UBC Reports
October 17, 1996

Program collaborates to address youth issues

Crime, drug use and dropping out of school are a few youth issues which have traditionally been tackled through separate prevention programs. But because such behaviors tend to cluster, it makes sense to develop complementary, broad-based community projects to support positive youth development.

The West End Youth Project has used the latter approach in a three-year collaboration with the Burrard Health Unit, the West End Community Centre and UBC's Institute of Health Promotion Research (IHPR).

Funded by the B.C. Health Research Foundation and the Vancouver Board of Parks and Recreation, the project has sought the input of about 123 young people between the ages of 12 and 20. The goal has been greater youth empowerment -- getting youth actively working on issues that are important to them.

So far, the project has led to a buddy system between grades 7 and 8 students, a youth-run community council, the creation of a youth-run newspaper, temporary space for a youth resource centre, and the election of youth to community boards and associations.

"These initiatives are aimed at building support systems in the community as well as self-esteem, confidence and life skills," says Margaret Cargo, a researcher with IHPR.

Project participants also realized that in order for youth to put their ideas into action, adults and youth had to work in partnership and share in the decision-making and leadership.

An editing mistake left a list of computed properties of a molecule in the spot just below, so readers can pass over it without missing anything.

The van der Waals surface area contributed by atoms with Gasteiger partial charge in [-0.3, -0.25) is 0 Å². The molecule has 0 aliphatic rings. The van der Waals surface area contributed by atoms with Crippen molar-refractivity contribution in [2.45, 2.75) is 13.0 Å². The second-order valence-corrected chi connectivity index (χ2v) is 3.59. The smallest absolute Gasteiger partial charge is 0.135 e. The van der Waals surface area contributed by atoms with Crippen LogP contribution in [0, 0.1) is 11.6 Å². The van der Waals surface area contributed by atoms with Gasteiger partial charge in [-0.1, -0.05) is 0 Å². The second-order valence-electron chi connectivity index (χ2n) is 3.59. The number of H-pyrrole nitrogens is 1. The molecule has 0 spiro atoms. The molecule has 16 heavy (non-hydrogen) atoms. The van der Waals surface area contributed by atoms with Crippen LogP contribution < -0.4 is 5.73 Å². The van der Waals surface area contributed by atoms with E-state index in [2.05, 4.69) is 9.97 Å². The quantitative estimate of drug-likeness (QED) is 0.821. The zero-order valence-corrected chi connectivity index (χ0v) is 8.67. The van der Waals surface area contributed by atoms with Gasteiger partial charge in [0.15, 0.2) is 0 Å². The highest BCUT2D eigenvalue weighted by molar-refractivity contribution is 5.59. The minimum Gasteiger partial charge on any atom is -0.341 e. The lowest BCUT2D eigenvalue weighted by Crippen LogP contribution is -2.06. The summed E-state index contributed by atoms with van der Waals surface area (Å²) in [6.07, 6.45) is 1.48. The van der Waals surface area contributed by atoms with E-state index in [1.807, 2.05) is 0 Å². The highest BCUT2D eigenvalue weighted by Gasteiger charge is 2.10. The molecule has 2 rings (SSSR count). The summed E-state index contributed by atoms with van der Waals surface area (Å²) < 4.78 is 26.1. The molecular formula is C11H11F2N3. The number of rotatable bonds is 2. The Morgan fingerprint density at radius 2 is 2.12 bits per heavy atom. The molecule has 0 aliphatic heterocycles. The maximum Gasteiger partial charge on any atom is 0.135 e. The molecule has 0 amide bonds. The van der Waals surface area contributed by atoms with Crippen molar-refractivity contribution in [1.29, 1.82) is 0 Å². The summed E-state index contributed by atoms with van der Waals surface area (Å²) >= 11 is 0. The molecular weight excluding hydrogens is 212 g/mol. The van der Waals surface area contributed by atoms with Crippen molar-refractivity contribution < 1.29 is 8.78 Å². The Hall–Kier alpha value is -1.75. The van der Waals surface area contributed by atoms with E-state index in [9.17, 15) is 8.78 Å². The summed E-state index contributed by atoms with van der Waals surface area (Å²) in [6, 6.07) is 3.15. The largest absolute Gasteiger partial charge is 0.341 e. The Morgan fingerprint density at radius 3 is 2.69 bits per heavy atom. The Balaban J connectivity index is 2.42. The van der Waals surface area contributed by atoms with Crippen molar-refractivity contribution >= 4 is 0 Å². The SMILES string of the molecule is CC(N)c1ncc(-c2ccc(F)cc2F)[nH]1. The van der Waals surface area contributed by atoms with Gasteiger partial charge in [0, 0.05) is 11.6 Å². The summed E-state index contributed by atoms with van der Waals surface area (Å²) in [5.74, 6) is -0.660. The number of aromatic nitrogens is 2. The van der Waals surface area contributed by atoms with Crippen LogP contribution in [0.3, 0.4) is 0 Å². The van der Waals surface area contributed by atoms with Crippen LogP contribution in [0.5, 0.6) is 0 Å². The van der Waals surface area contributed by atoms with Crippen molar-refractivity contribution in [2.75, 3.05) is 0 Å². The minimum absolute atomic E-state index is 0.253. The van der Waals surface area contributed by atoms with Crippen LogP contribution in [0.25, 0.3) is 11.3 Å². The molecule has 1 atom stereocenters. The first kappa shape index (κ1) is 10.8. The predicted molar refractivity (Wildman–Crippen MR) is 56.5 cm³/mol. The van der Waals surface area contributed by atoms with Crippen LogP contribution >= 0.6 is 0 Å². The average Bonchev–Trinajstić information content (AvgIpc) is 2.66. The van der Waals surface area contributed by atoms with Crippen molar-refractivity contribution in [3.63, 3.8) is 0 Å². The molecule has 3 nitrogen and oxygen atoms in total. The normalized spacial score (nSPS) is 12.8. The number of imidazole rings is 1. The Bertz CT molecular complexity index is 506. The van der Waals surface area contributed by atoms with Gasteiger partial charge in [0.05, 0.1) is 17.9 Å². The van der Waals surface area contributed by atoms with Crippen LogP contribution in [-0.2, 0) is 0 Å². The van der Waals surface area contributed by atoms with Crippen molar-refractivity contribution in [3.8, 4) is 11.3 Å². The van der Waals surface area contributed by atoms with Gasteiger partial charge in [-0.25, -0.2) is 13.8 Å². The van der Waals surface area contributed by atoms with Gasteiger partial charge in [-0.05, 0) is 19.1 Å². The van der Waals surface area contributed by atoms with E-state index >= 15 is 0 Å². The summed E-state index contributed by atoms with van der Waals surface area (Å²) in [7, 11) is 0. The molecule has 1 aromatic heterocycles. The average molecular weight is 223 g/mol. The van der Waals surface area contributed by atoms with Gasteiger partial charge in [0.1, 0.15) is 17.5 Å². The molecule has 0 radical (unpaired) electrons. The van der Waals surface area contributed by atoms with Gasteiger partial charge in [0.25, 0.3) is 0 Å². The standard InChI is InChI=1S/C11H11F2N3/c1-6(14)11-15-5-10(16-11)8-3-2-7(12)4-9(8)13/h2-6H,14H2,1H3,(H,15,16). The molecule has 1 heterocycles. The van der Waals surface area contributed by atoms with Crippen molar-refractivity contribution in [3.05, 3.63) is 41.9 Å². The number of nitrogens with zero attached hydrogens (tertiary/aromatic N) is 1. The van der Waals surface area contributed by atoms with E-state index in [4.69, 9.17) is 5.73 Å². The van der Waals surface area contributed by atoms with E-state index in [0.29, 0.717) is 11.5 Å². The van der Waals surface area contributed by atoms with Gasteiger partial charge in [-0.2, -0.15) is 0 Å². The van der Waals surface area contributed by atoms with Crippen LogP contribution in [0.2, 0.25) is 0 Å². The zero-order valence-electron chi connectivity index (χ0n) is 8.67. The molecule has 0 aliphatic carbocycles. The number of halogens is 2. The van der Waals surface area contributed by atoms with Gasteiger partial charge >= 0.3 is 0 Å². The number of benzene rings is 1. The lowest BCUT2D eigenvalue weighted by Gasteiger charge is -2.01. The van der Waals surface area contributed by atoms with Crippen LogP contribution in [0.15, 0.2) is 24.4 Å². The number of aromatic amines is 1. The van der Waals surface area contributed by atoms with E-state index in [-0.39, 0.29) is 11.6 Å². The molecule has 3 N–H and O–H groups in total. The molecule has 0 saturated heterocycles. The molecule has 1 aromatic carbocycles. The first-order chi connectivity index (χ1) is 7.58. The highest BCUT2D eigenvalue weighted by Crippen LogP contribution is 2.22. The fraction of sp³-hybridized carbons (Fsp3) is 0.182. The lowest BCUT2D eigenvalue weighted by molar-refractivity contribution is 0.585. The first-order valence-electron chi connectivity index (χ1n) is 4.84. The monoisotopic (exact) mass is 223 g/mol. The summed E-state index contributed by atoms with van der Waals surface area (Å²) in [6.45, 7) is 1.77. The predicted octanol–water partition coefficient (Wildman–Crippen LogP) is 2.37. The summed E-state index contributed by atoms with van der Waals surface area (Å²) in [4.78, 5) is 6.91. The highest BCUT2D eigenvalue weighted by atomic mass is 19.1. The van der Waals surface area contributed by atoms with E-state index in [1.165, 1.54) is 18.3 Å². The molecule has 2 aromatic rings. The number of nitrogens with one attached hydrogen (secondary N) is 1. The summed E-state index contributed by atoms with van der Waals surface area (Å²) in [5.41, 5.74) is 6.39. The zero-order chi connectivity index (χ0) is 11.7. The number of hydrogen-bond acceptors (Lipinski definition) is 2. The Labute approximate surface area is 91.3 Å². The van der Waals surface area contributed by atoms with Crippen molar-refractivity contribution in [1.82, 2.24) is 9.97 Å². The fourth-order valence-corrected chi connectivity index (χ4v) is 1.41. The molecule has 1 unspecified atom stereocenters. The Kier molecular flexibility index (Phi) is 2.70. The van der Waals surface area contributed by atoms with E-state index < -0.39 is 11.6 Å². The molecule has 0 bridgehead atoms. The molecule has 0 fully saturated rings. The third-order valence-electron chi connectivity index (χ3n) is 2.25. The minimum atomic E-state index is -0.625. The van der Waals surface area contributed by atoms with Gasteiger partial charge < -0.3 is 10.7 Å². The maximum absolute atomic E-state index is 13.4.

As a follow-up to the project, Cargo and youth development worker Carrie Samoil are developing a video and accompanying training manual for adult youth workers illustrating how youth and adults can better work together to achieve common goals. The materials will emphasize a shift in how adults traditionally work with youth.

"We recognized an obvious need for more resources aimed at practitioners and how they can augment their own skills, attitudes and ways of interacting with young people," says Samoil.

Samoil says resources currently available on the subject presume that adults have the necessary background and skills.

"These materials are written from the perspective that adults know and understand the issues of teens today, know how to speak to them and how their behavior effects the youth they are working with," she says. "As adults we think we can remember what it was like to be 16, but many of us really can't."

Cargo and Samoil will use a grant from the Vancouver Foundation to produce a 10-minute video and training manual. Their hope is to have these resources available to a range of professionals from teachers and youth counselors to child-care workers and social service agencies.